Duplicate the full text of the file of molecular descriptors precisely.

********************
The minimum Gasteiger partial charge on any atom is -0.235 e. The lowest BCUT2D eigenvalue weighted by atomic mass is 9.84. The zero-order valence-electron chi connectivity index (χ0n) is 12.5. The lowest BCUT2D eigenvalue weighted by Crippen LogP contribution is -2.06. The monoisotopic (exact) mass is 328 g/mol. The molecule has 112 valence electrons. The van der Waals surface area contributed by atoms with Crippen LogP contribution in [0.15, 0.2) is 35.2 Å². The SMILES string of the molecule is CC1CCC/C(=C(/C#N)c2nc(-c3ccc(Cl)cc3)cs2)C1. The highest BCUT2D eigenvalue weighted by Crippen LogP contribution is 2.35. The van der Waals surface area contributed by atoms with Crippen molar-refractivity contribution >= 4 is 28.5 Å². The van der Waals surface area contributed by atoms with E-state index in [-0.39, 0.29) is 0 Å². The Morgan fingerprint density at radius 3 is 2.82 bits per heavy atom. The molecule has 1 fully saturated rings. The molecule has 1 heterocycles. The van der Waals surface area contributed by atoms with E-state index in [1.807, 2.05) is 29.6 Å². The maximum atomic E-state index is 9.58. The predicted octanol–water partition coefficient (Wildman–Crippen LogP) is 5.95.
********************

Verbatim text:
The minimum Gasteiger partial charge on any atom is -0.235 e. The lowest BCUT2D eigenvalue weighted by atomic mass is 9.84. The zero-order valence-electron chi connectivity index (χ0n) is 12.5. The lowest BCUT2D eigenvalue weighted by Crippen LogP contribution is -2.06. The monoisotopic (exact) mass is 328 g/mol. The molecule has 112 valence electrons. The van der Waals surface area contributed by atoms with Crippen LogP contribution in [0.15, 0.2) is 35.2 Å². The SMILES string of the molecule is CC1CCC/C(=C(/C#N)c2nc(-c3ccc(Cl)cc3)cs2)C1. The highest BCUT2D eigenvalue weighted by Crippen LogP contribution is 2.35. The van der Waals surface area contributed by atoms with Crippen molar-refractivity contribution >= 4 is 28.5 Å². The van der Waals surface area contributed by atoms with E-state index in [-0.39, 0.29) is 0 Å². The Morgan fingerprint density at radius 3 is 2.82 bits per heavy atom. The molecule has 1 fully saturated rings. The molecule has 1 heterocycles. The van der Waals surface area contributed by atoms with E-state index in [1.807, 2.05) is 29.6 Å². The maximum atomic E-state index is 9.58. The predicted octanol–water partition coefficient (Wildman–Crippen LogP) is 5.95.